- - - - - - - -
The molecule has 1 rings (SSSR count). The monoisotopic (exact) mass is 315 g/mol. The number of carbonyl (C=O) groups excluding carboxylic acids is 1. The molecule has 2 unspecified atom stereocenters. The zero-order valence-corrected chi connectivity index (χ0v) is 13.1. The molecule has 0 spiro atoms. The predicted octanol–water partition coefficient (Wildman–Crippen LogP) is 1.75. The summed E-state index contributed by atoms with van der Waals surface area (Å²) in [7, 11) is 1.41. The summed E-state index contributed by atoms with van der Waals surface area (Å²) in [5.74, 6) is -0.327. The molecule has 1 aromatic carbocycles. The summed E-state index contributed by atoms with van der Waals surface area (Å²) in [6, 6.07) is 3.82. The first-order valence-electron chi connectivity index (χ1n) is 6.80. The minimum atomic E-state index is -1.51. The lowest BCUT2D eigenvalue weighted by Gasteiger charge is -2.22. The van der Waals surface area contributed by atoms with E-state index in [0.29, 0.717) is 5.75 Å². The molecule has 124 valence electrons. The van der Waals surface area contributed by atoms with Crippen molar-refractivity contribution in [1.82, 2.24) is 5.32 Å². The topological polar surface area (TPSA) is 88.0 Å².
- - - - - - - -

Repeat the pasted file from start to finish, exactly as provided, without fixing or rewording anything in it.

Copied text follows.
The molecule has 1 rings (SSSR count). The monoisotopic (exact) mass is 315 g/mol. The number of carbonyl (C=O) groups excluding carboxylic acids is 1. The molecule has 2 unspecified atom stereocenters. The zero-order valence-corrected chi connectivity index (χ0v) is 13.1. The molecule has 0 spiro atoms. The predicted octanol–water partition coefficient (Wildman–Crippen LogP) is 1.75. The summed E-state index contributed by atoms with van der Waals surface area (Å²) in [7, 11) is 1.41. The summed E-state index contributed by atoms with van der Waals surface area (Å²) in [5.74, 6) is -0.327. The molecule has 1 aromatic carbocycles. The summed E-state index contributed by atoms with van der Waals surface area (Å²) in [6, 6.07) is 3.82. The first-order valence-electron chi connectivity index (χ1n) is 6.80. The minimum atomic E-state index is -1.51. The lowest BCUT2D eigenvalue weighted by Gasteiger charge is -2.22. The van der Waals surface area contributed by atoms with E-state index in [0.29, 0.717) is 5.75 Å². The molecule has 124 valence electrons. The van der Waals surface area contributed by atoms with Crippen molar-refractivity contribution in [1.82, 2.24) is 5.32 Å². The topological polar surface area (TPSA) is 88.0 Å².